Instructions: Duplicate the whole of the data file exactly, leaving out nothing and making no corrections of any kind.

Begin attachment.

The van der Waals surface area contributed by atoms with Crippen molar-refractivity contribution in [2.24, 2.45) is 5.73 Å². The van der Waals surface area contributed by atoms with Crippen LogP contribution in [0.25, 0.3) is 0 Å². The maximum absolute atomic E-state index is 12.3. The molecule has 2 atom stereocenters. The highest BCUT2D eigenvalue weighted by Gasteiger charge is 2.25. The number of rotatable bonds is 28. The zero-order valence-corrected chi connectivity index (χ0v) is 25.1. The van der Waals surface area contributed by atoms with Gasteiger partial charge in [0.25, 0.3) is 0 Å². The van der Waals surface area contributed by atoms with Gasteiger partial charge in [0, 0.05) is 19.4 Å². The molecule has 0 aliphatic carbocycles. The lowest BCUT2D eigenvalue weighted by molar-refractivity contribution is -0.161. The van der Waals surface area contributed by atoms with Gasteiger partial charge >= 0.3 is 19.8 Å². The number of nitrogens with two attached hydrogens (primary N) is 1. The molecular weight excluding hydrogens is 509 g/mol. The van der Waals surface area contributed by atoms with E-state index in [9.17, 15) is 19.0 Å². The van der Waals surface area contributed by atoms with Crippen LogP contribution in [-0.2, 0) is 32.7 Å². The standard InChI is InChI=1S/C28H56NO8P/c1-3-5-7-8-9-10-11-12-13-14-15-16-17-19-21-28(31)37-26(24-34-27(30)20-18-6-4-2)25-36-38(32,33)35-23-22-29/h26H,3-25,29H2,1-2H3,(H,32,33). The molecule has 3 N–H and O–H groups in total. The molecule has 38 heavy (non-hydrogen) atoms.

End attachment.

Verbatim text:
The van der Waals surface area contributed by atoms with Crippen molar-refractivity contribution in [2.24, 2.45) is 5.73 Å². The van der Waals surface area contributed by atoms with Crippen LogP contribution in [0.25, 0.3) is 0 Å². The maximum absolute atomic E-state index is 12.3. The molecule has 2 atom stereocenters. The highest BCUT2D eigenvalue weighted by Gasteiger charge is 2.25. The number of rotatable bonds is 28. The zero-order valence-corrected chi connectivity index (χ0v) is 25.1. The van der Waals surface area contributed by atoms with Gasteiger partial charge in [0.25, 0.3) is 0 Å². The van der Waals surface area contributed by atoms with Gasteiger partial charge in [0, 0.05) is 19.4 Å². The molecule has 0 aliphatic carbocycles. The lowest BCUT2D eigenvalue weighted by molar-refractivity contribution is -0.161. The van der Waals surface area contributed by atoms with Gasteiger partial charge >= 0.3 is 19.8 Å². The number of nitrogens with two attached hydrogens (primary N) is 1. The molecular weight excluding hydrogens is 509 g/mol. The van der Waals surface area contributed by atoms with E-state index in [9.17, 15) is 19.0 Å². The van der Waals surface area contributed by atoms with Crippen LogP contribution in [-0.2, 0) is 32.7 Å². The standard InChI is InChI=1S/C28H56NO8P/c1-3-5-7-8-9-10-11-12-13-14-15-16-17-19-21-28(31)37-26(24-34-27(30)20-18-6-4-2)25-36-38(32,33)35-23-22-29/h26H,3-25,29H2,1-2H3,(H,32,33). The molecule has 3 N–H and O–H groups in total. The molecule has 38 heavy (non-hydrogen) atoms.